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Pugwash chief vents at 10 per cent cut fire department budgets

The chief of the Pugwash Fire Department is venting about a 10 per cent to the operating budgets of the Municipality of Cumberland’s 16 rural fire departments and another $50,000 cut to the general fire service equipment budget. Google Streetview
The chief of the Pugwash Fire Department is venting about a 10 per cent to the operating budgets of the Municipality of Cumberland’s 16 rural fire departments and another $50,000 cut to the general fire service equipment budget. Google Streetview - Contributed

Yarrow said county should’ve looked elsewhere for cost reductions

PUGWASH, N.S. —

Firefighters with one Cumberland County fire department are not happy with the county’s decision to cut operating budgets by 10 per cent, while also slashing $50,000 from the general fire service equipment budget for all 16 departments in the municipality.

“I believe there are other places the cuts should have been,” Pugwash fire chief Andy Yarrow told the Amherst News. “Losing 10 per cent from our operating budget is going to make it more difficult for us. The fire service is taking a direct hit so council could balance its budget.”

Yarrow said it costs approximately $35,000 annually to operate his department that looks after the village and surrounding areas. The municipality looks after costs such as insurance, the fire department buildings and major maintenance issues, but it’s the department’s responsibility to cover the cost of training and other activities.

Instead of cutting 10 per cent from each of the rural fire departments, Yarrow suggested taking that money and adding it to the cut the equipment budget for this year.

“The operating budget is very important to us,” he said. “We’re just going to have to cut back on the day to day stuff we buy. For example, if someone wants to go the Home Hardware to buy something to make our life easier we’re just going to have to say no.”

Yarrow said in 2005-06 the county decided to take an active interest in its fire departments and hired a fire service co-ordinator. The municipality, he said, also agreed to fund all fire trucks, building and hydrants.

While the thought was departments would no longer have to fundraise to pay the bills, Yarrow said they never stopped fundraising and some departments are working harder than ever to raise more money than before.

“The fire service is staffed wholly by volunteers who volunteer a large amount of time training, maintaining equipment, and responding to emergency calls for help from our customers,” Yarrow said. “We should not also have to volunteer more time to go out and fundraise to maintain an essential emergency service.”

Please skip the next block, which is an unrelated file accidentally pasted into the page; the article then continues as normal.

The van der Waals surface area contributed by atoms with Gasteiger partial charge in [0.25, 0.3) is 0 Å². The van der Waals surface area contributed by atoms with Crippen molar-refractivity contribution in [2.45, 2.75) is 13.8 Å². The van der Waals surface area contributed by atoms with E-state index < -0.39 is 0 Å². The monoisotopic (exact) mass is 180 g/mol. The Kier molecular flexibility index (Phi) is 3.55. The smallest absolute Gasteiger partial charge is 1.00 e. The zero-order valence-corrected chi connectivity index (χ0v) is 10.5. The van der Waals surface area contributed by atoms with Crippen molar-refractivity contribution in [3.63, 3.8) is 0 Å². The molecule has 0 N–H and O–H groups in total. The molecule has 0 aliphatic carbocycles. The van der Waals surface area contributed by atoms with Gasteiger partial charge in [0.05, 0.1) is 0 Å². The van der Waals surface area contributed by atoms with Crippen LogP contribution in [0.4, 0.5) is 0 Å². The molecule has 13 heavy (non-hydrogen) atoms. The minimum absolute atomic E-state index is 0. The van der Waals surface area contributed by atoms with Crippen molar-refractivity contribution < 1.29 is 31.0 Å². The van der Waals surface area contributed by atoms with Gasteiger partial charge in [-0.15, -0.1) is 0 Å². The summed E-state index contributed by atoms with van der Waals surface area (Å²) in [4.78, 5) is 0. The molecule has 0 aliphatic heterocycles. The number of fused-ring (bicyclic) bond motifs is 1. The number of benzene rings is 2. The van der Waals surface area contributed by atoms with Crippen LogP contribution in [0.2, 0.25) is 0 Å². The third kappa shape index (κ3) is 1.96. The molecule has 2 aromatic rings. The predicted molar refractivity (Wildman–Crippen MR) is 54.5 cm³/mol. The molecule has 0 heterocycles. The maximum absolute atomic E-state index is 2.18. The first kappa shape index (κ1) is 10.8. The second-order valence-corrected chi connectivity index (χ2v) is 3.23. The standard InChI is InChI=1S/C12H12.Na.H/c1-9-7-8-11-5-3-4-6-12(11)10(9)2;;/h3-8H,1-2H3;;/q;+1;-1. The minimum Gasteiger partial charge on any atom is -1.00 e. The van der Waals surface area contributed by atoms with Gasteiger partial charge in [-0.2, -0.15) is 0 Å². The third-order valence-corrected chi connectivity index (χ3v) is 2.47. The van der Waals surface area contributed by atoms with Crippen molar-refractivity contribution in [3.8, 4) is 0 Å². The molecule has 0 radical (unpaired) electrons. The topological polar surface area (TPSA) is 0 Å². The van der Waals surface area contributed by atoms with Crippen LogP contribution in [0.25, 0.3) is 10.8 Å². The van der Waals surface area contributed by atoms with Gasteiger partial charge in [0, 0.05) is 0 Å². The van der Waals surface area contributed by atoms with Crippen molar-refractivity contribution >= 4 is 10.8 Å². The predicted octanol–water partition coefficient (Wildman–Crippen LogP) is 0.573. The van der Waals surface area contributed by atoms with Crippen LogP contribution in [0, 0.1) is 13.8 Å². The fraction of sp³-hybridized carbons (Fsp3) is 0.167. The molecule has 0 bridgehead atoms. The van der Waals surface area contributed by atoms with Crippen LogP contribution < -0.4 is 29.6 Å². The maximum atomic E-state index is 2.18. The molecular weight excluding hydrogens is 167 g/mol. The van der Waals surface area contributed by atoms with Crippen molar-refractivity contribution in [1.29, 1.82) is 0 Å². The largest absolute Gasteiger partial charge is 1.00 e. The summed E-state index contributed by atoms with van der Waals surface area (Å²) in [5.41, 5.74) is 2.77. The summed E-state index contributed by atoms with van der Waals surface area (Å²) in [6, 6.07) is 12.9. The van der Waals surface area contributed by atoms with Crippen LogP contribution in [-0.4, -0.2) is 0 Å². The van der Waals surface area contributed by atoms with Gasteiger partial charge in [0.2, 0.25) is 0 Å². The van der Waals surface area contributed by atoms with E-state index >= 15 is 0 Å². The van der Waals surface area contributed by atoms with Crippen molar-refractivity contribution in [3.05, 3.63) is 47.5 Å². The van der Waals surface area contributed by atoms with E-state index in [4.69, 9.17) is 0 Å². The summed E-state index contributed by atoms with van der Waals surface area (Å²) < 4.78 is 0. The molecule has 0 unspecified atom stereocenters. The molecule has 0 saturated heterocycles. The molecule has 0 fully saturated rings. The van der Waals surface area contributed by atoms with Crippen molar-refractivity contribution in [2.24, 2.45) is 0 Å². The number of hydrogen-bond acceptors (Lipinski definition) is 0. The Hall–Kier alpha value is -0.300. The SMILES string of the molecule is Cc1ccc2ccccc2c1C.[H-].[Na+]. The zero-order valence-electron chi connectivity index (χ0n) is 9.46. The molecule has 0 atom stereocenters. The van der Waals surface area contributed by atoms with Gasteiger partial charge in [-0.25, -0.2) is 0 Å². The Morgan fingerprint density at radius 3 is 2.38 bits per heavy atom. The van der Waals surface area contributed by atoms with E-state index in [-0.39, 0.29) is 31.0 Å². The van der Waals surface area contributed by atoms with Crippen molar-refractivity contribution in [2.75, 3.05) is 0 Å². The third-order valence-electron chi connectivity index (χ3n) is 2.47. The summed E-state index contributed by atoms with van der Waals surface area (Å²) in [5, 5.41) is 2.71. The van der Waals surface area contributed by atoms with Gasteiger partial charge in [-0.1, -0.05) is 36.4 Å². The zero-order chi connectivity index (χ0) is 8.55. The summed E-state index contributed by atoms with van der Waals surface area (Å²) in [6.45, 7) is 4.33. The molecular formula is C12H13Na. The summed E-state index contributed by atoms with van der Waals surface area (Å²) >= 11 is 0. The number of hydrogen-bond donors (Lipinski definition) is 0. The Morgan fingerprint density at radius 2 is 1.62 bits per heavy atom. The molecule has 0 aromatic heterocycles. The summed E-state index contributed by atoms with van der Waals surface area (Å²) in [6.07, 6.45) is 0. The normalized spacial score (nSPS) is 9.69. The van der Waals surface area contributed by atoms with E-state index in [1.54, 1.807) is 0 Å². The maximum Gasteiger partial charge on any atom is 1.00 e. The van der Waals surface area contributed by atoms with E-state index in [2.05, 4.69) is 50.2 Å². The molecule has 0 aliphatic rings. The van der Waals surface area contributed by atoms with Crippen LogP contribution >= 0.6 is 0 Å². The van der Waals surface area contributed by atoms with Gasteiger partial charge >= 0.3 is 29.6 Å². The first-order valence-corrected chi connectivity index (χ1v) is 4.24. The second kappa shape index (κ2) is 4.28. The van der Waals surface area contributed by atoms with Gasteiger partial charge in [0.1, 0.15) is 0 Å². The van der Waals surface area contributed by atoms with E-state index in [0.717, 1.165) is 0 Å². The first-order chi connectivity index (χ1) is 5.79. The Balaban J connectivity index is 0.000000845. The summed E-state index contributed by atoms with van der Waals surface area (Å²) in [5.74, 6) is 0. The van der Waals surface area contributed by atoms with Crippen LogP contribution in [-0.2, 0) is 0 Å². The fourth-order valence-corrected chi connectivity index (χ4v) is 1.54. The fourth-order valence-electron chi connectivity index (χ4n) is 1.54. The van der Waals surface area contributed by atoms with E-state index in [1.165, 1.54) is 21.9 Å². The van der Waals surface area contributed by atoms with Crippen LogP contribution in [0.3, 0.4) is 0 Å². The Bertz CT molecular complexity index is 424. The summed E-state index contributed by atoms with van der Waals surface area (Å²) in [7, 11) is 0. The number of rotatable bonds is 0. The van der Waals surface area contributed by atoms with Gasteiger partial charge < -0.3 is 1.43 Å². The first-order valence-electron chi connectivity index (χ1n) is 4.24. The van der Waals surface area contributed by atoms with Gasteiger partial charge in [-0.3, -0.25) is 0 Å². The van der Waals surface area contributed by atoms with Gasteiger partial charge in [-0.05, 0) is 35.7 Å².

He understands the need for council to hold the line on taxes, but Yarrow said he can’t allow the public to think all is well while the fire service struggles to maintain public safety with aging equipment, reduced training and what he says is a lack of regard by elected officials for the challenges the departments face in responding to emergencies.

“The budget is passed so there’s not much we can do about it this year, but it’s important we speak out so members of the public are aware of the situation,” he said. “There are a lot of upset people. This year we have to live with it, but council and staff have to know we’re here and we’re going to keep pushing them and they can’t keep taking from us.”

Yarrow said the issue was raised at a recent chiefs’ meeting and the feeling was mutual among the departments. No one, he said, is in favour of the cuts, but it’s something that would’ve dragged on to the fall.

He said he decided to speak out on behalf of his department.

Yarrow also questioned the cut to fire services when there were “modest increases” in staff and council wages and expenses. He said it’s unfair for the municipal leadership to say all is well when fire safety is being weakened by cuts.

Cumberland County Warden and Pugwash area councilor Allison Gillis said the only fire department complaining about the budget is Pugwash’s. He believes some of the backlash is related to the department’s desire for a new rescue boat.

He said the boat, while not in this year’s budget, will be considered in future years.

The warden also took exception to talk he or any other member of council got a raise in the 2019-20 budget.

“They’re talking about councilors and the warden getting a raise in pay, but the fact is we took a hit in pay,” the warden said. “We didn’t get a raise. With the federal changes on our honorariums, a lot of councils across the province increased their pay to counteract that. We did not do that.

“Sometimes what you read and hear is not exactly what it is.”

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